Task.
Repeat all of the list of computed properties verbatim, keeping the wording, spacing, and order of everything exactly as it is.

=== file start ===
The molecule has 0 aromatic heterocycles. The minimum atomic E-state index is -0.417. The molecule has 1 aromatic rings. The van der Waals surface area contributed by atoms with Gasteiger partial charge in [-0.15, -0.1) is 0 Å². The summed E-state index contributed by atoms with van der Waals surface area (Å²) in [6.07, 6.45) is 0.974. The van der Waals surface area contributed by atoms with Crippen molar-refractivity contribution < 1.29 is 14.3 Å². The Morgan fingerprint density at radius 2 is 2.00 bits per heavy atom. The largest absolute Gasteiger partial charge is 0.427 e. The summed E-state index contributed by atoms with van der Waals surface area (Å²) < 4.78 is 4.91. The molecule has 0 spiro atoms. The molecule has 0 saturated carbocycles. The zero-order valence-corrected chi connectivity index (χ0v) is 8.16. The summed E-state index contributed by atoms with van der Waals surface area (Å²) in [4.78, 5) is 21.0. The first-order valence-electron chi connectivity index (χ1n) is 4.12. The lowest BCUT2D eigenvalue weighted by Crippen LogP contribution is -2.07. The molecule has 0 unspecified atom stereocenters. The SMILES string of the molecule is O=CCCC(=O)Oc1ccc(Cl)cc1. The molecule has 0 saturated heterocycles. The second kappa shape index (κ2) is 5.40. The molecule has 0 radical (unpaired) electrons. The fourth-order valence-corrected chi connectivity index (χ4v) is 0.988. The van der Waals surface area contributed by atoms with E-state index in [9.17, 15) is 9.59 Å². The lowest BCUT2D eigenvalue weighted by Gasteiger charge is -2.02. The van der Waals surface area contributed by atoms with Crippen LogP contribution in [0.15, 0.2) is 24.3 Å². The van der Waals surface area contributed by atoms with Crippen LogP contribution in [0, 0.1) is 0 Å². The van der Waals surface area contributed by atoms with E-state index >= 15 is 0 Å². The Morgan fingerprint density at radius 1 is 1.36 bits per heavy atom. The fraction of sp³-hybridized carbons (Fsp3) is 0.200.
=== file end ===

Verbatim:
The molecule has 0 aromatic heterocycles. The minimum atomic E-state index is -0.417. The molecule has 1 aromatic rings. The van der Waals surface area contributed by atoms with Gasteiger partial charge in [-0.15, -0.1) is 0 Å². The summed E-state index contributed by atoms with van der Waals surface area (Å²) in [6.07, 6.45) is 0.974. The van der Waals surface area contributed by atoms with Crippen molar-refractivity contribution < 1.29 is 14.3 Å². The Morgan fingerprint density at radius 2 is 2.00 bits per heavy atom. The largest absolute Gasteiger partial charge is 0.427 e. The summed E-state index contributed by atoms with van der Waals surface area (Å²) < 4.78 is 4.91. The molecule has 0 spiro atoms. The molecule has 0 saturated carbocycles. The zero-order valence-corrected chi connectivity index (χ0v) is 8.16. The summed E-state index contributed by atoms with van der Waals surface area (Å²) in [4.78, 5) is 21.0. The first-order valence-electron chi connectivity index (χ1n) is 4.12. The lowest BCUT2D eigenvalue weighted by Crippen LogP contribution is -2.07. The molecule has 0 unspecified atom stereocenters. The SMILES string of the molecule is O=CCCC(=O)Oc1ccc(Cl)cc1. The molecule has 0 saturated heterocycles. The second kappa shape index (κ2) is 5.40. The molecule has 0 radical (unpaired) electrons. The fourth-order valence-corrected chi connectivity index (χ4v) is 0.988. The van der Waals surface area contributed by atoms with E-state index in [9.17, 15) is 9.59 Å². The lowest BCUT2D eigenvalue weighted by Gasteiger charge is -2.02. The van der Waals surface area contributed by atoms with Crippen LogP contribution in [0.15, 0.2) is 24.3 Å². The van der Waals surface area contributed by atoms with Crippen LogP contribution in [0, 0.1) is 0 Å². The van der Waals surface area contributed by atoms with E-state index >= 15 is 0 Å². The Morgan fingerprint density at radius 1 is 1.36 bits per heavy atom. The fraction of sp³-hybridized carbons (Fsp3) is 0.200.